The Berkshires ~ UnFramed Photography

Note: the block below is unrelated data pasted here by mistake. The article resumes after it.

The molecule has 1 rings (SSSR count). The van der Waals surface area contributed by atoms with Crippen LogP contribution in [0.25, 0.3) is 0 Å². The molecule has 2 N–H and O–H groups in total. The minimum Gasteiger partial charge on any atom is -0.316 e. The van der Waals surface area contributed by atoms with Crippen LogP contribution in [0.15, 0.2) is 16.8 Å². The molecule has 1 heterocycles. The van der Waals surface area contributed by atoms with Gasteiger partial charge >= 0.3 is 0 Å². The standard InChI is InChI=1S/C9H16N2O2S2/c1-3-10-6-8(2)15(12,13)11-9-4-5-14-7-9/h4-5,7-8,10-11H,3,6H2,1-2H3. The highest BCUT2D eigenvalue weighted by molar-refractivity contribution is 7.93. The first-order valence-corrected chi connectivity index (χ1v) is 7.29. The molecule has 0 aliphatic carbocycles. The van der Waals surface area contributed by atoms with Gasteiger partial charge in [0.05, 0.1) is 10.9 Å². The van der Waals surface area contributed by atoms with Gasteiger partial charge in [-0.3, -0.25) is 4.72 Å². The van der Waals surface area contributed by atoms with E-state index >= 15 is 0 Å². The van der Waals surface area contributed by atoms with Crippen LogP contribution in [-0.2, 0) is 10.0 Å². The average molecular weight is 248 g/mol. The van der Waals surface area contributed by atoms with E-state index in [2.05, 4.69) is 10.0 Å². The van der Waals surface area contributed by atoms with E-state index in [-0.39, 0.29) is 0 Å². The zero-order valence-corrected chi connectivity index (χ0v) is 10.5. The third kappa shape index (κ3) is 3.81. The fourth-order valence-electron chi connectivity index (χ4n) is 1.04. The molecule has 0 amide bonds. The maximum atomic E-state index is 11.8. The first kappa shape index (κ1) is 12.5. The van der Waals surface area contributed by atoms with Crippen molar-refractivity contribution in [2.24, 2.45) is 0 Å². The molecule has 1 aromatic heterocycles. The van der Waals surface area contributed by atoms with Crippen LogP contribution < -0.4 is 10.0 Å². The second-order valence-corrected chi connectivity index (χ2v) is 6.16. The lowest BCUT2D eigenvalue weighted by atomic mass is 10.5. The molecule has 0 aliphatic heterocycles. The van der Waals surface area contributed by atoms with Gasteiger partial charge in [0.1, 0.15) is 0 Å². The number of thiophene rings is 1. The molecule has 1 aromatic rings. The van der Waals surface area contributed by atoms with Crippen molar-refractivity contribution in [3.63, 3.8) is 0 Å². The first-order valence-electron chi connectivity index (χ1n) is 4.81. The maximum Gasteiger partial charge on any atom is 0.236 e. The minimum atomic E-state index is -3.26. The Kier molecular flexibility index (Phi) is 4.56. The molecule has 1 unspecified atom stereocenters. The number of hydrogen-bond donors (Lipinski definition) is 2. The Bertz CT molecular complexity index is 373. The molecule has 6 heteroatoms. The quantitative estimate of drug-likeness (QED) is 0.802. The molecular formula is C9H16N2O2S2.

JL Gardner (Jeff) has traveled around this country his whole life, seeking the less known paths, the “blue highways” as they are sometimes called. He has ventured down many roads on foot, bicycle, behind the wheel of an eighteen-wheeler and in the back seat of a Greyhound bus. Somehow, he has always been drawn back to New England and Berkshire County in particular. Jeff has found great comfort in these familiar hills, from the Connecticut border through Stockbridge and Richmond and on up to Williamstown. The landscape and most importantly, it's old barns in various states of disrepair has caught his eye more than anything else. These old barns are a remarkable aspect of an age of lasting construction and a bygone culture, that to this day, stubbornly remain standing, despite hundreds of years of deep freezes, boiling summers and relentless winds and rain. Clearly, there is still a deep emotional connection to these places by those who own some of these remaining relics, and of those passers-by, like Jeff Gardner. Jeff started photographing these barns in different settings and formats when he first moved back here from California in the early 1990s. As a hobbyist, crafter and all-round handyman, he also became deeply interested in the “nuts and bolts” of these beautiful old buildings which, though designed as practical storage units, seemed almost holy somehow, evocative of a kind of innocent and unsullied spirituality (some were even called “tithe barns,” used for storing contributions to the church). Even the tools used to make them seemed like sacred instruments: the broad axe and the framing hatchet, the maul and mortise, the auger and the adze. "I increasingly felt like I needed something more personal and tactile than photographs and it occurred to me that I should somehow combine my interest in woodcrafts with my interest in these barns." So, began his craft of framing his barn photographs with the very same wood they were made of "I hit on the formula I use today to construct high-quality, sturdy, practical works of art, using wood that might be 200 years old to try and evoke and preserve an important, quickly vanishing piece of America." Even though we are a relatively young nation (there are pubs in Germany that have been in operation since the 6th century AD), it is our rustic old “ruins” that help tell our story. The great American artist John Ruskin wrote, “antiquity is no dream; it is rather the children playing about the old stones that are the dream.” Jeff went on to create birdhouses made from the same old barnboard material, emanating a similar rustic/Americana flavor. He has sold these unique pieces of art in stores from one end of the county to the other for a few years now. Artisans of the Berkshires is the new on-line home of Jeff's work, as well as that of many other outstanding Berkshire Artists. Browse around this site and see some of the finest crafts from Berkshire County artists all assembled in this easy-to-use marketplace. Check out Jeff's birdhouses, photography, and framed art, along with music, books, jewelry and many other forms of handcrafted, one-of-a-kind art from local artisans. Artisans of the Berkshires has it all!